Programmers Stack Exchange is a question and answer site for professional programmers interested in conceptual questions about software development. Join them; it only takes a minute:

Sign up
Here's how it works:
  1. Anybody can ask a question
  2. Anybody can answer
  3. The best answers are voted up and rise to the top

Is it possible to construct a parser combinator library that reads like a BNF grammar? I don't know of any, so I started wondering if there are reasons it's impossible or undesirable to do so. It seems to me it would be the best of both worlds.

Functional languages such as F# allow operator overloading. Is it just a matter of providing the right syntax, or is there more to it?

share|improve this question
Take a look at Boost Spirit (, where something similar was done using C++ templates and operator overloading. – kevin cline Feb 16 '12 at 21:06
Have you had a look at AntlrWorks? – Robert Harvey Feb 16 '12 at 21:07
I haven't looked at Boost Spirit or AntlrWorks. Do they fit what I'm describing? I guess my question is: since BNF is more declarative and easier to read, if it's easy to make a parser combinator look like BNF, why don't more of them? – Daniel Feb 16 '12 at 21:34
Maybe because it isn't easy. – Robert Harvey Feb 16 '12 at 21:41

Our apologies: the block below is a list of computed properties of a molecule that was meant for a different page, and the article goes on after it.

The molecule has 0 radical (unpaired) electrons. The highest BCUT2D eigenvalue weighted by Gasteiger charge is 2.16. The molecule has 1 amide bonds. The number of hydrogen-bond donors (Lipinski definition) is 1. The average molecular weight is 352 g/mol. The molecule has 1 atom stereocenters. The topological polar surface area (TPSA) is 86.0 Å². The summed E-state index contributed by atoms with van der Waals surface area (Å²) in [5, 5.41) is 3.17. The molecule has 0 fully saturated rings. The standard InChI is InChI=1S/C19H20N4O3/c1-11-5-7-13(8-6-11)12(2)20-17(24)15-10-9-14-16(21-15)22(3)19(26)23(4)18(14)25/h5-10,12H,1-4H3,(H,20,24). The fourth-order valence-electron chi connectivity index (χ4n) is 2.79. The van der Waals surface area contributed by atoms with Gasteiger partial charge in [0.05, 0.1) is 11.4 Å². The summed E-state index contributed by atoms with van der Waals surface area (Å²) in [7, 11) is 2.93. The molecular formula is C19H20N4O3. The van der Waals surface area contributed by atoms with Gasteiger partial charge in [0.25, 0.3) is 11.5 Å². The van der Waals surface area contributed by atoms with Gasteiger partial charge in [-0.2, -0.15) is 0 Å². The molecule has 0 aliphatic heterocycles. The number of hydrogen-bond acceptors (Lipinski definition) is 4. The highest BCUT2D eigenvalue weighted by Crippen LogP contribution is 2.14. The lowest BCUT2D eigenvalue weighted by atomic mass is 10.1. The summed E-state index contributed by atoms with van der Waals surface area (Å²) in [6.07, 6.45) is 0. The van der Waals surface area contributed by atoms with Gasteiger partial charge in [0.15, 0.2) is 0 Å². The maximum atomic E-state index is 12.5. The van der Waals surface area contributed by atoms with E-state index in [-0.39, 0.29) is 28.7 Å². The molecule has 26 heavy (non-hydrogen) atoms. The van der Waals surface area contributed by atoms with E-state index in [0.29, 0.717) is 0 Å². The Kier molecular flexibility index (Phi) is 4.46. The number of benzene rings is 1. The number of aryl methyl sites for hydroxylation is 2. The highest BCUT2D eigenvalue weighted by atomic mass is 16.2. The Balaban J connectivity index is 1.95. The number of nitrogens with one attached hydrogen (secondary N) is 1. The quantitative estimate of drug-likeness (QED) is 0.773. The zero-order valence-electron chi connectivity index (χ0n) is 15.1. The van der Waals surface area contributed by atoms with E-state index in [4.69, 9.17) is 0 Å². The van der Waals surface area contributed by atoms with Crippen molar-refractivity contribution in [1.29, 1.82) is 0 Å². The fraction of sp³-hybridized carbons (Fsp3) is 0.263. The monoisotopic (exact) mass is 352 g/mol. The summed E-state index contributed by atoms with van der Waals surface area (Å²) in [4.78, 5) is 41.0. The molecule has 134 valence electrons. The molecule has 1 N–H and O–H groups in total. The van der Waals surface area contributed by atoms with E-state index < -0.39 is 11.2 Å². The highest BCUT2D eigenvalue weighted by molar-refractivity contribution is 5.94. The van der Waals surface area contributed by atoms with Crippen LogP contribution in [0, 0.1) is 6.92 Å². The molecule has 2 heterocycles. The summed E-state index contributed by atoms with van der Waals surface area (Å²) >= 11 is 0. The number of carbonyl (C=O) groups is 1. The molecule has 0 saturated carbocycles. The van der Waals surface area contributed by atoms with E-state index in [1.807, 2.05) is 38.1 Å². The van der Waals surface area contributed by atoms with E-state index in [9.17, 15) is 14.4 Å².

@RobertHarvey: That's what I'm asking: why aren't parser combinators built this way? If the answer is "because it's hard" I'd like to know why. – Daniel Feb 16 '12 at 21:53

The various versions of Parsec / AttoParsec, for the Haskell programming language, are pretty close: a Parsec parser definition looks almost like BNF, with a few minor differences (where BNF uses |, Parsec has <|>; BNF := is = in Parsec; Parsec adds error reporting and the try function for arbitrary look-ahead).

share|improve this answer
Yes, you could argue they look similar, but can equivalent parsers look the same in BNF and Parsec? I've yet to see a non-trivial example of such a thing. – Daniel Feb 16 '12 at 21:22
@Daniel: What problem are you trying to solve? – Robert Harvey Feb 16 '12 at 21:41
@RobertHarvey: None. I'm just curious. – Daniel Feb 16 '12 at 21:52
They won't look exactly the same - after all, we're still talking about a programming language that is bound to practical constraints. If you want exact BNF, IIRC there are parser generators that take BNF as input and produce parser source code. – tdammers Feb 17 '12 at 6:27

You should be looking at Scala's Parser combinator. It's built ground up to match BNF's syntax.

share|improve this answer
Is the syntax BNF-like, or can the same BNF grammar be represented similarly as a parser combinator? That's an important distinction, I think. – Daniel Feb 17 '12 at 15:32
It's BNF-like, sorry that might not help. It's pretty hard for a programming language to parse a space " " as a "followed by" token. Scala uses ~ instead of space. – Enrico Susatyo Feb 20 '12 at 22:38

Your Answer


By posting your answer, you agree to the privacy policy and terms of service.

Not the answer you're looking for? Browse other questions tagged or ask your own question.